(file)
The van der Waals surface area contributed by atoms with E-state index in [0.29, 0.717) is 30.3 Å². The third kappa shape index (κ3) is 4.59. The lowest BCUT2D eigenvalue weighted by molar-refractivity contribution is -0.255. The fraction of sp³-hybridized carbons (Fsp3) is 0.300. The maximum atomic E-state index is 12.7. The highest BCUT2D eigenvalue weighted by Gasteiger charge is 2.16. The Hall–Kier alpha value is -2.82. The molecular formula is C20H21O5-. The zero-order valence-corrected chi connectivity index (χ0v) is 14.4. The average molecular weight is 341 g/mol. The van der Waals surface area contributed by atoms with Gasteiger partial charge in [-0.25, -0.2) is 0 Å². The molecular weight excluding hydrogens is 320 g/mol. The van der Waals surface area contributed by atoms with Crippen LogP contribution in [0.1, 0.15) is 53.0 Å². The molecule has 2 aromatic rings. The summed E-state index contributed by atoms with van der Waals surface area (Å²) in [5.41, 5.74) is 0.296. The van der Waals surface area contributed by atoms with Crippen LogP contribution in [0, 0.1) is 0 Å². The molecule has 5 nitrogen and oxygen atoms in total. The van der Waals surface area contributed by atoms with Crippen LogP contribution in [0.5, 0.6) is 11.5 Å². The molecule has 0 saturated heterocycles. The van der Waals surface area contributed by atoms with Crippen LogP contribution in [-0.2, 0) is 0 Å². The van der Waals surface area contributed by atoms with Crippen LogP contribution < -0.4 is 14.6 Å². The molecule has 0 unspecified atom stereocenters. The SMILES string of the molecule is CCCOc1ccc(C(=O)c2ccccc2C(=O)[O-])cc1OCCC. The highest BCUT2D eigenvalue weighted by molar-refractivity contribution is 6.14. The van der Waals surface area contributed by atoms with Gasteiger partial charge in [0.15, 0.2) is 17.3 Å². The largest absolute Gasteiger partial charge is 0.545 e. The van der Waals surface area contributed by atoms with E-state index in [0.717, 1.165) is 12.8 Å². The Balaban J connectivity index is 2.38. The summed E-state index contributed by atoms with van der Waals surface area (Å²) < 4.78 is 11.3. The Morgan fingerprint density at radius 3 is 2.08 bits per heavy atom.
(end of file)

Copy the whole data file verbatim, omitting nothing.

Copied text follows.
The van der Waals surface area contributed by atoms with E-state index in [0.29, 0.717) is 30.3 Å². The third kappa shape index (κ3) is 4.59. The lowest BCUT2D eigenvalue weighted by molar-refractivity contribution is -0.255. The fraction of sp³-hybridized carbons (Fsp3) is 0.300. The maximum atomic E-state index is 12.7. The highest BCUT2D eigenvalue weighted by Gasteiger charge is 2.16. The Hall–Kier alpha value is -2.82. The molecular formula is C20H21O5-. The zero-order valence-corrected chi connectivity index (χ0v) is 14.4. The average molecular weight is 341 g/mol. The van der Waals surface area contributed by atoms with Gasteiger partial charge in [-0.25, -0.2) is 0 Å². The molecular weight excluding hydrogens is 320 g/mol. The van der Waals surface area contributed by atoms with Crippen LogP contribution in [0.1, 0.15) is 53.0 Å². The molecule has 2 aromatic rings. The summed E-state index contributed by atoms with van der Waals surface area (Å²) in [5.41, 5.74) is 0.296. The van der Waals surface area contributed by atoms with Crippen LogP contribution in [0, 0.1) is 0 Å². The molecule has 5 nitrogen and oxygen atoms in total. The van der Waals surface area contributed by atoms with Crippen LogP contribution in [0.5, 0.6) is 11.5 Å². The molecule has 0 saturated heterocycles. The van der Waals surface area contributed by atoms with Crippen LogP contribution in [-0.2, 0) is 0 Å². The van der Waals surface area contributed by atoms with Crippen LogP contribution < -0.4 is 14.6 Å². The molecule has 0 unspecified atom stereocenters. The SMILES string of the molecule is CCCOc1ccc(C(=O)c2ccccc2C(=O)[O-])cc1OCCC. The highest BCUT2D eigenvalue weighted by molar-refractivity contribution is 6.14. The van der Waals surface area contributed by atoms with Gasteiger partial charge in [0.15, 0.2) is 17.3 Å². The largest absolute Gasteiger partial charge is 0.545 e. The van der Waals surface area contributed by atoms with E-state index in [0.717, 1.165) is 12.8 Å². The Balaban J connectivity index is 2.38. The summed E-state index contributed by atoms with van der Waals surface area (Å²) < 4.78 is 11.3. The Morgan fingerprint density at radius 3 is 2.08 bits per heavy atom.